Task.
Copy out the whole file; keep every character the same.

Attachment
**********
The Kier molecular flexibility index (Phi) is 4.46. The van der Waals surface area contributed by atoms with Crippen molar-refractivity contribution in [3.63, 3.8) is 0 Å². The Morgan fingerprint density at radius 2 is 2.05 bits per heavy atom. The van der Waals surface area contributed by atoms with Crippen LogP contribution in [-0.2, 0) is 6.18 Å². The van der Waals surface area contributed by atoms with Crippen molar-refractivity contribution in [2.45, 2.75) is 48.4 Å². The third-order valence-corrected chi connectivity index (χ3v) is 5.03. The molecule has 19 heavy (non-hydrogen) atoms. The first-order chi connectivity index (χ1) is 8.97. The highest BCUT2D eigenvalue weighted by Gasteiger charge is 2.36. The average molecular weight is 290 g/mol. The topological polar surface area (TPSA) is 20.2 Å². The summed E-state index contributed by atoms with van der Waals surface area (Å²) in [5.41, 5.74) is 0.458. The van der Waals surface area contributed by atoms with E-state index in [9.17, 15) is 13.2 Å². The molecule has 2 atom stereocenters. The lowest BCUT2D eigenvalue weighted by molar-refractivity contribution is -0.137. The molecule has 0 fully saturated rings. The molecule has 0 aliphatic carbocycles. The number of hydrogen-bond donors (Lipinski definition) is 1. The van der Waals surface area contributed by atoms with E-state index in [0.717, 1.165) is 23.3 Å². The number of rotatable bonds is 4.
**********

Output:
The Kier molecular flexibility index (Phi) is 4.46. The van der Waals surface area contributed by atoms with Crippen molar-refractivity contribution in [3.63, 3.8) is 0 Å². The Morgan fingerprint density at radius 2 is 2.05 bits per heavy atom. The van der Waals surface area contributed by atoms with Crippen LogP contribution in [-0.2, 0) is 6.18 Å². The van der Waals surface area contributed by atoms with Crippen molar-refractivity contribution in [2.45, 2.75) is 48.4 Å². The third-order valence-corrected chi connectivity index (χ3v) is 5.03. The molecule has 19 heavy (non-hydrogen) atoms. The first-order chi connectivity index (χ1) is 8.97. The highest BCUT2D eigenvalue weighted by Gasteiger charge is 2.36. The average molecular weight is 290 g/mol. The topological polar surface area (TPSA) is 20.2 Å². The summed E-state index contributed by atoms with van der Waals surface area (Å²) in [5.41, 5.74) is 0.458. The van der Waals surface area contributed by atoms with E-state index in [9.17, 15) is 13.2 Å². The molecule has 2 atom stereocenters. The lowest BCUT2D eigenvalue weighted by molar-refractivity contribution is -0.137. The molecule has 0 fully saturated rings. The molecule has 0 aliphatic carbocycles. The number of hydrogen-bond donors (Lipinski definition) is 1. The van der Waals surface area contributed by atoms with E-state index in [0.717, 1.165) is 23.3 Å². The number of rotatable bonds is 4.